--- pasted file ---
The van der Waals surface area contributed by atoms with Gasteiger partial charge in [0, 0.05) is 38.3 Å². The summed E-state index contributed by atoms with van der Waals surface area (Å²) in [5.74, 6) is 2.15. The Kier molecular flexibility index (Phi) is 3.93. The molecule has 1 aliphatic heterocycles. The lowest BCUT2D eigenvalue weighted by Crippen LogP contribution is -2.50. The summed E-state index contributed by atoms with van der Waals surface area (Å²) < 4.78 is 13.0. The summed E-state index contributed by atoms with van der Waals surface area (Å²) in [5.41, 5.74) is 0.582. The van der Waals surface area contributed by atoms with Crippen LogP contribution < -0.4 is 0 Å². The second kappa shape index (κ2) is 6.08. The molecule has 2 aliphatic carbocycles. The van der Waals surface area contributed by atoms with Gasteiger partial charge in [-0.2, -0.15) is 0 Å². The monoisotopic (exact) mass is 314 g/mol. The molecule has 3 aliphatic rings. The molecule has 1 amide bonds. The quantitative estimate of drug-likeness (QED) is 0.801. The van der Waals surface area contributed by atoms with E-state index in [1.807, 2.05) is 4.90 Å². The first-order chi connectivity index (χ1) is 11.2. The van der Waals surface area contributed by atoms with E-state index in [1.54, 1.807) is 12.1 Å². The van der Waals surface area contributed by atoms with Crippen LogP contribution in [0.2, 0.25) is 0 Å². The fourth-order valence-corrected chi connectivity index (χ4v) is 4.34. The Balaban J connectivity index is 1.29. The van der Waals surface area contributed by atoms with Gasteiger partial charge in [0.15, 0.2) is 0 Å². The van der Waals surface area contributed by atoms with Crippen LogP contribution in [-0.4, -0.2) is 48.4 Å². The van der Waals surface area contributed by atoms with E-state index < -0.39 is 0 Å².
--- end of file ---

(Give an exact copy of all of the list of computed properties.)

The van der Waals surface area contributed by atoms with Gasteiger partial charge in [0, 0.05) is 38.3 Å². The summed E-state index contributed by atoms with van der Waals surface area (Å²) in [5.74, 6) is 2.15. The Kier molecular flexibility index (Phi) is 3.93. The molecule has 1 aliphatic heterocycles. The lowest BCUT2D eigenvalue weighted by Crippen LogP contribution is -2.50. The summed E-state index contributed by atoms with van der Waals surface area (Å²) < 4.78 is 13.0. The summed E-state index contributed by atoms with van der Waals surface area (Å²) in [5.41, 5.74) is 0.582. The van der Waals surface area contributed by atoms with Crippen LogP contribution < -0.4 is 0 Å². The second kappa shape index (κ2) is 6.08. The molecule has 2 aliphatic carbocycles. The van der Waals surface area contributed by atoms with Gasteiger partial charge in [-0.2, -0.15) is 0 Å². The monoisotopic (exact) mass is 314 g/mol. The molecule has 3 aliphatic rings. The molecule has 1 amide bonds. The quantitative estimate of drug-likeness (QED) is 0.801. The van der Waals surface area contributed by atoms with E-state index in [1.807, 2.05) is 4.90 Å². The first-order chi connectivity index (χ1) is 11.2. The van der Waals surface area contributed by atoms with E-state index in [1.54, 1.807) is 12.1 Å². The van der Waals surface area contributed by atoms with Crippen LogP contribution in [0.2, 0.25) is 0 Å². The fourth-order valence-corrected chi connectivity index (χ4v) is 4.34. The Balaban J connectivity index is 1.29. The van der Waals surface area contributed by atoms with Gasteiger partial charge in [0.15, 0.2) is 0 Å². The van der Waals surface area contributed by atoms with Crippen LogP contribution in [-0.4, -0.2) is 48.4 Å². The van der Waals surface area contributed by atoms with E-state index < -0.39 is 0 Å².